The inaugural UoBe Festival – thought to be the first of its kind at any university – is to provide University of Birmingham students and recent alumni with a week of free enrichment activities at the end of semester one (25th – 29th January 2021)

Written by Joseph Meakin
Published
Images by Mingkai Zhang

Redbrick had the opportunity to speak to the UoBe Festival’s project manager Jemma Mahadeo who, whilst not wanting to give ‘too much away at this point,’ has provided a flavour of what students might expect. 

In the spirit of the festival’s ‘Just BE!’ tagline, the week’s events will centre on five themes. The first is skills, focusing on personal life skills, employability skills and financial management skills. The second is varsity, which includes sports tournaments, online college competitions, inter-College quizzes and try-a-sport tasters. 

The next two themes are community – supporting local schools, volunteering, fundraising – and social, providing a chance to try international food and drink, network, complete treasure hunts and to listen to music or watch films. The last is wellbeing, which looks at healthy eating, managing stress, self-care and holistic classes. 

Students will also have the opportunity to attend talks being delivered by an ‘Enlightened Series’ of speakers. Names of those in the line-up include: Clarke and Carrie Carlisle, speaking on the topic of sport and mental health; Andy Pag, on sustainability; Emmanuel Asuquo, on managing money; and Dr Rupi Aujla with a healthy eating masterclass.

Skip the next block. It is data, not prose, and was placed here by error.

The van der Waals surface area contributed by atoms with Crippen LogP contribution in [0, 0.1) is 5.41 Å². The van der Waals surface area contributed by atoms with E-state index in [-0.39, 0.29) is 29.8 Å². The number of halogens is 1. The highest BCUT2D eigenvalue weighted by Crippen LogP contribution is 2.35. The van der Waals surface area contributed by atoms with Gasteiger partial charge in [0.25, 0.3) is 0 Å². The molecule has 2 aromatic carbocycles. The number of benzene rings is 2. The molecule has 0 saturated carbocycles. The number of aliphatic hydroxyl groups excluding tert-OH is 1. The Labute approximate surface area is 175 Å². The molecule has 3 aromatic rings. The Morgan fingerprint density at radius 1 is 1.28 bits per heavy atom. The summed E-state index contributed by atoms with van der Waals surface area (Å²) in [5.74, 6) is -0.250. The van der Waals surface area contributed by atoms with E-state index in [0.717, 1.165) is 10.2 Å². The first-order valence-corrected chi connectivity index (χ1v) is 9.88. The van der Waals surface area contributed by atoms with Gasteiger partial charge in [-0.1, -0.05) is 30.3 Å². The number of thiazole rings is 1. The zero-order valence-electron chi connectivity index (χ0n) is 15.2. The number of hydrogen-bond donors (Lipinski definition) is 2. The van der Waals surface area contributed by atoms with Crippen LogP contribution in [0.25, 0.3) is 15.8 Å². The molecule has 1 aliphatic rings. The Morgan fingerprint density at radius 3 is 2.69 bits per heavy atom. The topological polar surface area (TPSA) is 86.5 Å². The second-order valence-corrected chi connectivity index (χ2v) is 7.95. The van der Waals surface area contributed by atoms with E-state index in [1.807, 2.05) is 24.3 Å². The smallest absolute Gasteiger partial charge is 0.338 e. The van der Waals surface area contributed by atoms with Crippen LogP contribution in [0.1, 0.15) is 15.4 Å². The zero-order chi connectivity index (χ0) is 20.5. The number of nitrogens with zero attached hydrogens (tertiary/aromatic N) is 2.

Whilst in light of the coronavirus pandemic the festival is set to be ‘digitally-led’, Mahadeo expressed hopes for some on-campus activities: 

‘Due to the uncertainty around what activity we will be allowed to do in January, we have moved a significant amount of activity online, but our aim is to deliver activity to students not only in their own homes and on their screens but also hopefully on campus as well.’

We have moved a significant amount of activity online

‘All proposed on campus activity is being carefully planned to ensure events are covid-secure, but final delivery will ultimately be dependent on government guidance at the time of the festival.’

Mahadeo confirmed that the full programme would be finalised in mid-January and that the festival ‘will be an annual fixture from now on in the University calendar.’

Like this article? Here are more from News: 

Durham University Faces Allegations over Prejudice Towards Northern Students

UoB Academic Given Portion of £50,000 Research Grant for COVID-19 Study

UoB to Continue In-Person Teaching During Lockdown Despite Rising COVID-19 Infections

 

Comments